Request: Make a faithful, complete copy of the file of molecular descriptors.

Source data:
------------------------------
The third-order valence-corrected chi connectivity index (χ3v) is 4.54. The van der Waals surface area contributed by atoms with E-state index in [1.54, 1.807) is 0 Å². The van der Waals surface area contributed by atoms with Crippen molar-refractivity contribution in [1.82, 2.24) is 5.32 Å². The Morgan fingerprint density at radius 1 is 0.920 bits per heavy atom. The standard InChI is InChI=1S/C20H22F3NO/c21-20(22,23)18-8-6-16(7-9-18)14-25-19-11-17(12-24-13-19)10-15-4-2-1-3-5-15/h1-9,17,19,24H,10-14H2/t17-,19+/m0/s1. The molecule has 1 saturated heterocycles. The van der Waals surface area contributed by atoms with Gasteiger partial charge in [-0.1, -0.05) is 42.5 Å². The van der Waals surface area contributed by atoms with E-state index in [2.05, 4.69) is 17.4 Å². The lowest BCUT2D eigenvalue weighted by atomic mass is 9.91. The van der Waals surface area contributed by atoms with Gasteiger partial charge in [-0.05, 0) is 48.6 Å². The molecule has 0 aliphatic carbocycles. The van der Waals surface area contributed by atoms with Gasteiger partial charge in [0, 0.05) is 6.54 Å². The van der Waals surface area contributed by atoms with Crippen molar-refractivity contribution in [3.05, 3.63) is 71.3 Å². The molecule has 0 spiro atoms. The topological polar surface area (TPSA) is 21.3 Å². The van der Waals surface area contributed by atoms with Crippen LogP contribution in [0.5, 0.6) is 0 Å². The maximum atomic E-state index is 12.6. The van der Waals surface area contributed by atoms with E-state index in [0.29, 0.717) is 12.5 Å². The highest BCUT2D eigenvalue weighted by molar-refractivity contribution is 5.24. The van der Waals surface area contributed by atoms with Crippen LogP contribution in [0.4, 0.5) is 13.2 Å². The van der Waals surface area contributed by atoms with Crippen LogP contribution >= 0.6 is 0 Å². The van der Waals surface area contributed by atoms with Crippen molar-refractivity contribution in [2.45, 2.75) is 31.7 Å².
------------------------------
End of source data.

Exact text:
The third-order valence-corrected chi connectivity index (χ3v) is 4.54. The van der Waals surface area contributed by atoms with E-state index in [1.54, 1.807) is 0 Å². The van der Waals surface area contributed by atoms with Crippen molar-refractivity contribution in [1.82, 2.24) is 5.32 Å². The Morgan fingerprint density at radius 1 is 0.920 bits per heavy atom. The standard InChI is InChI=1S/C20H22F3NO/c21-20(22,23)18-8-6-16(7-9-18)14-25-19-11-17(12-24-13-19)10-15-4-2-1-3-5-15/h1-9,17,19,24H,10-14H2/t17-,19+/m0/s1. The molecule has 1 saturated heterocycles. The van der Waals surface area contributed by atoms with Gasteiger partial charge in [-0.1, -0.05) is 42.5 Å². The van der Waals surface area contributed by atoms with E-state index in [2.05, 4.69) is 17.4 Å². The lowest BCUT2D eigenvalue weighted by atomic mass is 9.91. The van der Waals surface area contributed by atoms with Gasteiger partial charge in [-0.05, 0) is 48.6 Å². The molecule has 0 aliphatic carbocycles. The van der Waals surface area contributed by atoms with Gasteiger partial charge in [0, 0.05) is 6.54 Å². The van der Waals surface area contributed by atoms with Crippen molar-refractivity contribution in [3.05, 3.63) is 71.3 Å². The molecule has 0 spiro atoms. The topological polar surface area (TPSA) is 21.3 Å². The van der Waals surface area contributed by atoms with Crippen LogP contribution in [0.5, 0.6) is 0 Å². The maximum atomic E-state index is 12.6. The van der Waals surface area contributed by atoms with E-state index in [0.29, 0.717) is 12.5 Å². The highest BCUT2D eigenvalue weighted by molar-refractivity contribution is 5.24. The van der Waals surface area contributed by atoms with Crippen LogP contribution in [0.4, 0.5) is 13.2 Å². The van der Waals surface area contributed by atoms with Crippen LogP contribution >= 0.6 is 0 Å². The van der Waals surface area contributed by atoms with Crippen molar-refractivity contribution in [2.45, 2.75) is 31.7 Å².